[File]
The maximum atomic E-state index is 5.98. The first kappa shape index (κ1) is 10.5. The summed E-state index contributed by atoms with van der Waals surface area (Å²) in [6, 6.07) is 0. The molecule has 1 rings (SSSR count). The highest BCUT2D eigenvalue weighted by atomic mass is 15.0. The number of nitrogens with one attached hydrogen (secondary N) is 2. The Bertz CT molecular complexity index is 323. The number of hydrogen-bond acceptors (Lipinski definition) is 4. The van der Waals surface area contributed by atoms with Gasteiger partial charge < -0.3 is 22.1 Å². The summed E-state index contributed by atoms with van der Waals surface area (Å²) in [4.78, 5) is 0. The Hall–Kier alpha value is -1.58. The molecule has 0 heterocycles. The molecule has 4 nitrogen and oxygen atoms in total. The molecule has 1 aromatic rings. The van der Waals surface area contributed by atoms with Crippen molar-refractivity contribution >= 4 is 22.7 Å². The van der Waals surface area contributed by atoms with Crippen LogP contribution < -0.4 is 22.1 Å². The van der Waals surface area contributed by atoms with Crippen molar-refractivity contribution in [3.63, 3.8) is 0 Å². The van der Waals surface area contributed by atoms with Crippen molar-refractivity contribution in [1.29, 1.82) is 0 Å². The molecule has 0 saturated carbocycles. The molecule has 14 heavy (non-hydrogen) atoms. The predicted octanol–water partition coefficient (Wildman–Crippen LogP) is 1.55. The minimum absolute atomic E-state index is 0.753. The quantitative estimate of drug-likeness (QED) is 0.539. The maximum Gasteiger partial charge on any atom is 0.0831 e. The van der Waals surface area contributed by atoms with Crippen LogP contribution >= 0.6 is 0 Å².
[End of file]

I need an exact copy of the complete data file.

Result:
The maximum atomic E-state index is 5.98. The first kappa shape index (κ1) is 10.5. The summed E-state index contributed by atoms with van der Waals surface area (Å²) in [6, 6.07) is 0. The molecule has 1 rings (SSSR count). The highest BCUT2D eigenvalue weighted by atomic mass is 15.0. The number of nitrogens with one attached hydrogen (secondary N) is 2. The Bertz CT molecular complexity index is 323. The number of hydrogen-bond acceptors (Lipinski definition) is 4. The van der Waals surface area contributed by atoms with Gasteiger partial charge < -0.3 is 22.1 Å². The summed E-state index contributed by atoms with van der Waals surface area (Å²) in [4.78, 5) is 0. The Hall–Kier alpha value is -1.58. The molecule has 0 heterocycles. The molecule has 4 nitrogen and oxygen atoms in total. The molecule has 1 aromatic rings. The van der Waals surface area contributed by atoms with Crippen molar-refractivity contribution >= 4 is 22.7 Å². The van der Waals surface area contributed by atoms with Crippen LogP contribution < -0.4 is 22.1 Å². The van der Waals surface area contributed by atoms with Crippen molar-refractivity contribution in [3.63, 3.8) is 0 Å². The van der Waals surface area contributed by atoms with Crippen molar-refractivity contribution in [1.29, 1.82) is 0 Å². The molecule has 0 saturated carbocycles. The molecule has 14 heavy (non-hydrogen) atoms. The predicted octanol–water partition coefficient (Wildman–Crippen LogP) is 1.55. The minimum absolute atomic E-state index is 0.753. The quantitative estimate of drug-likeness (QED) is 0.539. The maximum Gasteiger partial charge on any atom is 0.0831 e. The van der Waals surface area contributed by atoms with Crippen LogP contribution >= 0.6 is 0 Å².